#infosec16: Levison Wood Urges IT Security Pros to Embrace Risk

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Mitigating risk, building resilience and incident response, and tireless training have been at the heart of explorer Levison Wood’s success to date and he believes the same focus could help information security professionals.

Speaking at the opening keynote of this year’s Infosecurity Europe show, Wood – who has walked the length of the Nile and the Himalayas – claimed the motto of his old British army regiment could also stand the average cyber security pro in good stead: “Ready for Anything.”

Risk should be embraced rather than feared as long as one takes the appropriate steps to mitigate it,” the former Para claimed.

“People assume it’s too dangerous; that there are too many risks … But it’s about managing risk and improving resilience,” Wood argued. “You have to take risks. Risks are good. Only by taking risks will the business thrive and succeed in the marketplace.”

There’s a balance to be had between protection and operational efficiency, but only by embracing “measured risk” will individuals reap the rewards, he added.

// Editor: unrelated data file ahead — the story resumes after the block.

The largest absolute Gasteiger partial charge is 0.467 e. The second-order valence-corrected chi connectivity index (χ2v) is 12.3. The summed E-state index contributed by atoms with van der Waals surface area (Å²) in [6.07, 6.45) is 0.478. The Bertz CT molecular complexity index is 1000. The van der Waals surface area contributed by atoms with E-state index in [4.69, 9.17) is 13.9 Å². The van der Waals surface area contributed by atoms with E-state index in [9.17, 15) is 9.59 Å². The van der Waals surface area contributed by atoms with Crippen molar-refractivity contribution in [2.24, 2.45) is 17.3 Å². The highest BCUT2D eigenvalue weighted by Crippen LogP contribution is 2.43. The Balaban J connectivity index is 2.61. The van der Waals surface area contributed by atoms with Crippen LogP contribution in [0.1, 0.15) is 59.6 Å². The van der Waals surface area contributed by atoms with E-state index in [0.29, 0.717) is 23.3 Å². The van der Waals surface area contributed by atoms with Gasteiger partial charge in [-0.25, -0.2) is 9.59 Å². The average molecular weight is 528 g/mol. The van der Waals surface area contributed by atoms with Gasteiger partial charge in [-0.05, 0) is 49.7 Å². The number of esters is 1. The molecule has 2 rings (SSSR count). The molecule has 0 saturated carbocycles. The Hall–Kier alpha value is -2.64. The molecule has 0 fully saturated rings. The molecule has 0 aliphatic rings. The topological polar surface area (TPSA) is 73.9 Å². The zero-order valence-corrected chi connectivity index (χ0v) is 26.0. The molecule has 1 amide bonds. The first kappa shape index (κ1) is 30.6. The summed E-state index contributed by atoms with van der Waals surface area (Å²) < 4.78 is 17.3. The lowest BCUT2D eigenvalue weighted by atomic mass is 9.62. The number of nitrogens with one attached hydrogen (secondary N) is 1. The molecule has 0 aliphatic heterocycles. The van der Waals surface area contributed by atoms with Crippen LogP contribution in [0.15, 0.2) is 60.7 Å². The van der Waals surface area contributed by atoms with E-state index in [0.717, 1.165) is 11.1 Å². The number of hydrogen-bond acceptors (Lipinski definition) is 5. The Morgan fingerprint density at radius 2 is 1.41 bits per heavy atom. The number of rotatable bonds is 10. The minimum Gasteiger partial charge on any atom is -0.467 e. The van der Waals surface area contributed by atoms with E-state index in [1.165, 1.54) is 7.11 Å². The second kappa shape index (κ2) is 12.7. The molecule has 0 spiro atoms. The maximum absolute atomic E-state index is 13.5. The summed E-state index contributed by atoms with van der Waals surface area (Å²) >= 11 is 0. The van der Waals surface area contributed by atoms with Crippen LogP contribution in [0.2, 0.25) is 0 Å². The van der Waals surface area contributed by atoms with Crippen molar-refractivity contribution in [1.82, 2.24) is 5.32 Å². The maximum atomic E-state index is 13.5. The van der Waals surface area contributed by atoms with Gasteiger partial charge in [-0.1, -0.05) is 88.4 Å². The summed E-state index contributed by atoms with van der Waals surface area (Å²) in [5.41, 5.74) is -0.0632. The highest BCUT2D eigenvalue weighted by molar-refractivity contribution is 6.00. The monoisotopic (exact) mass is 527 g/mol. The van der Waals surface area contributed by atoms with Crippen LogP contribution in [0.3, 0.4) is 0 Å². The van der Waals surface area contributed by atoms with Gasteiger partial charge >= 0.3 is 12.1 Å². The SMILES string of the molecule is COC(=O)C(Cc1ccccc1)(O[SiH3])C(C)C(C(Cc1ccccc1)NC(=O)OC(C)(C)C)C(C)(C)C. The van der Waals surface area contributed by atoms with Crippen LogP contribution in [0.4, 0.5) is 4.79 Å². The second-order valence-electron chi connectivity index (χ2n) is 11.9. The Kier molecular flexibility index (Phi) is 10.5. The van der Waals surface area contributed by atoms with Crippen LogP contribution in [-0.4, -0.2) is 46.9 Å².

Resilience, or the ability to rapidly recover from an incident, is also key, and rehearsing contingency plans play a major part in success here. In short, IT security teams need to accept that things go wrong and prepare for this eventuality, Wood hinted.

Humans can make or break these efforts, he claimed. The latter is certainly true if research on accidental insider breaches is to be believed. An Intel Security report from last year claimed 43% of such incidents are the fault of employees, with half of these unintentional.

However, it’s also true that a good infosec team is essential for security managers and CISOs.

“If you are to succeed and do great things you have to surround yourself with great people,” Wood argued.

As an explorer, he admitted to having little knowledge of cybersecurity despite the many parallels drawn with the industry during the keynote.

However, there were some anecdotal tech tips for attendees – the most useful being not to update one’s Twitter feed whilst trekking through potentially insurgent-infested territory.

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